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Midnight Mania! Ngannou Explains Why He Left His Village Without Saying Goodbye

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Francis Ngannou has a true rags-to-riches story, perhaps the most unlikely in the entire Ultimate Fighting Championship. He grew up hauling sand in the mines of his village at age 12 in Cameroon, left home at 22, eventually made his way to France, and found a gym and coach while still homeless wandering the streets of Paris. His coach, also from Cameroon, let him sleep in the gym, seeing potential in the soft-spoken young giant, and the rest is history.

What he recently explained in an interview on Sirius XM makes the story even wilder: he left his village without saying a word to anyone, simply because he couldn’t tell them where he was going!

It wasn’t exciting because I didn’t know where I was going! I didn’t have a map. I couldn’t even tell them goodbye, because when you say, ‘okay, I’m leaving’, the first question is ‘where are you going?’ and I couldn’t tell anybody where I am going, so I couldn’t say goodbye to nobody. I just go visit my family. I stayed with my mom in my village for like three weeks. I was, like, looking at them like sometime like, this might be the last time that I’m seeing them. Because, you know, some people go there and some never come back, they died.

Interviewer: Damn.

Basically I knew that if I tell them, no one will accept that. I always have crazy dream, they always saw me as very ambitious, like over high, and I was like, I’m not gonna tell them, they know that people go there and someone die..

Interviewers: What did you tell them?


Interviewer: You just disappeared?


After the flabbergasted hosts clarified that he really, truly left without saying a word, Ngannou said that his family didn’t know where he was for nearly three weeks.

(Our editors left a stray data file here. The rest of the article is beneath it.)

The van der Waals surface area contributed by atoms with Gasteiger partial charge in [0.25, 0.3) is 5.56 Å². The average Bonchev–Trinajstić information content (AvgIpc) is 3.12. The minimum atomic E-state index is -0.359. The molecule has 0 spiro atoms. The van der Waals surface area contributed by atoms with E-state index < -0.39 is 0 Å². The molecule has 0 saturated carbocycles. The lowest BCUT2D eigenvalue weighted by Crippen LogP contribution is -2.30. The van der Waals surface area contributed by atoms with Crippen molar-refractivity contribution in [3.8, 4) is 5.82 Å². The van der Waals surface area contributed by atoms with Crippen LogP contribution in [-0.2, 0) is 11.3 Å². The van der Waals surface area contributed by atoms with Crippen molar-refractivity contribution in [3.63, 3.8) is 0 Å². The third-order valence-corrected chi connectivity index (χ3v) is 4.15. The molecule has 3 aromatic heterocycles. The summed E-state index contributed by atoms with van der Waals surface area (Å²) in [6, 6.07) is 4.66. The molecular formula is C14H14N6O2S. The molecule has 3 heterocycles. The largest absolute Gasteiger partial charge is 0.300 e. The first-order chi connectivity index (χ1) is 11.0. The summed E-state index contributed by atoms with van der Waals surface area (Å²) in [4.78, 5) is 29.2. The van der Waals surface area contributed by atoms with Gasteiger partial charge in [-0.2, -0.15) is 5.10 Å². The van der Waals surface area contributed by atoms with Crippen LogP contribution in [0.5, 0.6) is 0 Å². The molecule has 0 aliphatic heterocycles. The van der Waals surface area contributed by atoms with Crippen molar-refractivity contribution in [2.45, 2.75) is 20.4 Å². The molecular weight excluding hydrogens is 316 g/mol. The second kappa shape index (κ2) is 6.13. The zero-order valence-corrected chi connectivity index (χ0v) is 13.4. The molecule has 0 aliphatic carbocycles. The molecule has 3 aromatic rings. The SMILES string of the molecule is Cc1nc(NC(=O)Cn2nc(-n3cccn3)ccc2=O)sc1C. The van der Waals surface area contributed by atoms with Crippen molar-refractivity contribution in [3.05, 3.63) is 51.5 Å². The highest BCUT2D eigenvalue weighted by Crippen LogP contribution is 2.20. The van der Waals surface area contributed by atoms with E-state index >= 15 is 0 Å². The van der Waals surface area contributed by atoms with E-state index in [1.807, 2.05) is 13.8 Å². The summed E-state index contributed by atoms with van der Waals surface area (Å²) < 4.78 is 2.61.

I left, and after three weeks I called, and they were like, you were scaring us… I was like, no, I’m good, I’m in Morocco…

Ngannou most recently knocked out Cain Velasquez in the main event of the first UFC event on big ESPN, putting him on a two-fight win streak. His victory before that, a lightning finish of Curtis Blaydes, snapped a two-fight losing streak, in which he was outwrestled by Stipe Miocic and then dropped a lackluster decision to Derrick Lewis. His combination of size, athleticism, power, and timing make him a formidable opponent for anyone at heavyweight, and a win over, say, Junior dos Santos, could earn him another shot at the title.


Tony Evinger rocking the boom box

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And that’s how it’s done ppl.. @bumpboxx

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“A” for Alex Oliveira. Nice work by Rune King Gunnar Nelson

What is going on with PFL fighter Will Brooks these days? Just life.

Combat sports this weekend

Slips, Rips, KO Clips

The one good punch Darren Till landed on Stephen Thompson was pretty good

Jorge Masvidal on the backyard circuit

This was funny to me for some reason

The throws by the first kid are fine, but the slam by the second kid is egregious

Then adult version is the same except crazier

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Looks easy enough, why can’t you do it. J/k

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Slow-motion face smash

Random Land

Sleep well, Maniacs! A better tomorrow is always possible. Follow me on Twitter and Facebook @Vorpality

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Donald Cerrone Posts Photo of Visit to Doctor’s Office, Heavily Wrapped Left Arm

Based on image alone, Donald Cerrone’s status for his UFC Fight Night 139 showdown with Mike Perry could be in jeopardy.
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Jon Jones: I Never Left USADA Drug Testing Program

After 9 tests in 2017, Jones has only been tested once in 2018. But according to the former champ, there’s nothing suspicious going on.

Jon Jones’ MMA career remains in a holding pattern as he continues to work on a resolution to a failed USADA drug test in 2017 following his fight with Daniel Cormier. That battle ended with Cormier brutally knocked out, but the result is now listed as a No Contest. But the bigger battle is in trying the ensure any suspension levied by USADA is closer to two years than five.

Jones has stayed pretty mum on that topic, letting his manager field interviews on that topic. That’s probably for the best given the last time he opened his mouth and spoke on the subject. But he recently took to Twitter to clarify another point regarding USADA: whether he was still in the testing pool.